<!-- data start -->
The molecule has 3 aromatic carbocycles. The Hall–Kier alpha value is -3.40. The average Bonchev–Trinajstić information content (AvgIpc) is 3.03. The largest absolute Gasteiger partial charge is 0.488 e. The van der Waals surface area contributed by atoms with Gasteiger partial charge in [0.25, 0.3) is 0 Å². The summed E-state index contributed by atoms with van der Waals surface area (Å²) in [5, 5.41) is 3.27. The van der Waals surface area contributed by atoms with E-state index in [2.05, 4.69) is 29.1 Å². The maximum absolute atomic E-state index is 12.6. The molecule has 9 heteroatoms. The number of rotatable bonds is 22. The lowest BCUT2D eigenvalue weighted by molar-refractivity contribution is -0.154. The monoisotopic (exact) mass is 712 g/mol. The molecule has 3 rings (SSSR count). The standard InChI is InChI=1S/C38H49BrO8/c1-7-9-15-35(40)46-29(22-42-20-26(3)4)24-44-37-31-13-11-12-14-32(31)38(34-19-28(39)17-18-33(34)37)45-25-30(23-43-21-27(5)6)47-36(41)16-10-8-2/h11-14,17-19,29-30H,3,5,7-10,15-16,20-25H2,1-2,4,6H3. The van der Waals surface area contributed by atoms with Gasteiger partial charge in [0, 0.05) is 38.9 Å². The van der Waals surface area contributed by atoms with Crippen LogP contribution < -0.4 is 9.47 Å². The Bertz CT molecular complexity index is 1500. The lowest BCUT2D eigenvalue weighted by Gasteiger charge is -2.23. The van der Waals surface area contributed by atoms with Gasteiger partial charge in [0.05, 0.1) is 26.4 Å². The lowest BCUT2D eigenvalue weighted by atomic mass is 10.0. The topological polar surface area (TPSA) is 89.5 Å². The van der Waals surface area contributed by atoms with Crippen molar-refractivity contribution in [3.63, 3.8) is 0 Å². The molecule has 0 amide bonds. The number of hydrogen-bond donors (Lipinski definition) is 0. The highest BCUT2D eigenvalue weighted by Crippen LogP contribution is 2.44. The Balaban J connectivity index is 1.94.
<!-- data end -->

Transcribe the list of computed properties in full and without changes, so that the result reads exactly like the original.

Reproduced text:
The molecule has 3 aromatic carbocycles. The Hall–Kier alpha value is -3.40. The average Bonchev–Trinajstić information content (AvgIpc) is 3.03. The largest absolute Gasteiger partial charge is 0.488 e. The van der Waals surface area contributed by atoms with Gasteiger partial charge in [0.25, 0.3) is 0 Å². The summed E-state index contributed by atoms with van der Waals surface area (Å²) in [5, 5.41) is 3.27. The van der Waals surface area contributed by atoms with E-state index in [2.05, 4.69) is 29.1 Å². The maximum absolute atomic E-state index is 12.6. The molecule has 9 heteroatoms. The number of rotatable bonds is 22. The lowest BCUT2D eigenvalue weighted by molar-refractivity contribution is -0.154. The monoisotopic (exact) mass is 712 g/mol. The molecule has 3 rings (SSSR count). The standard InChI is InChI=1S/C38H49BrO8/c1-7-9-15-35(40)46-29(22-42-20-26(3)4)24-44-37-31-13-11-12-14-32(31)38(34-19-28(39)17-18-33(34)37)45-25-30(23-43-21-27(5)6)47-36(41)16-10-8-2/h11-14,17-19,29-30H,3,5,7-10,15-16,20-25H2,1-2,4,6H3. The van der Waals surface area contributed by atoms with Gasteiger partial charge in [0, 0.05) is 38.9 Å². The van der Waals surface area contributed by atoms with Crippen LogP contribution < -0.4 is 9.47 Å². The Bertz CT molecular complexity index is 1500. The lowest BCUT2D eigenvalue weighted by Gasteiger charge is -2.23. The van der Waals surface area contributed by atoms with Gasteiger partial charge in [0.05, 0.1) is 26.4 Å². The lowest BCUT2D eigenvalue weighted by atomic mass is 10.0. The topological polar surface area (TPSA) is 89.5 Å². The van der Waals surface area contributed by atoms with Crippen molar-refractivity contribution in [3.63, 3.8) is 0 Å². The molecule has 0 amide bonds. The number of hydrogen-bond donors (Lipinski definition) is 0. The highest BCUT2D eigenvalue weighted by Crippen LogP contribution is 2.44. The Balaban J connectivity index is 1.94.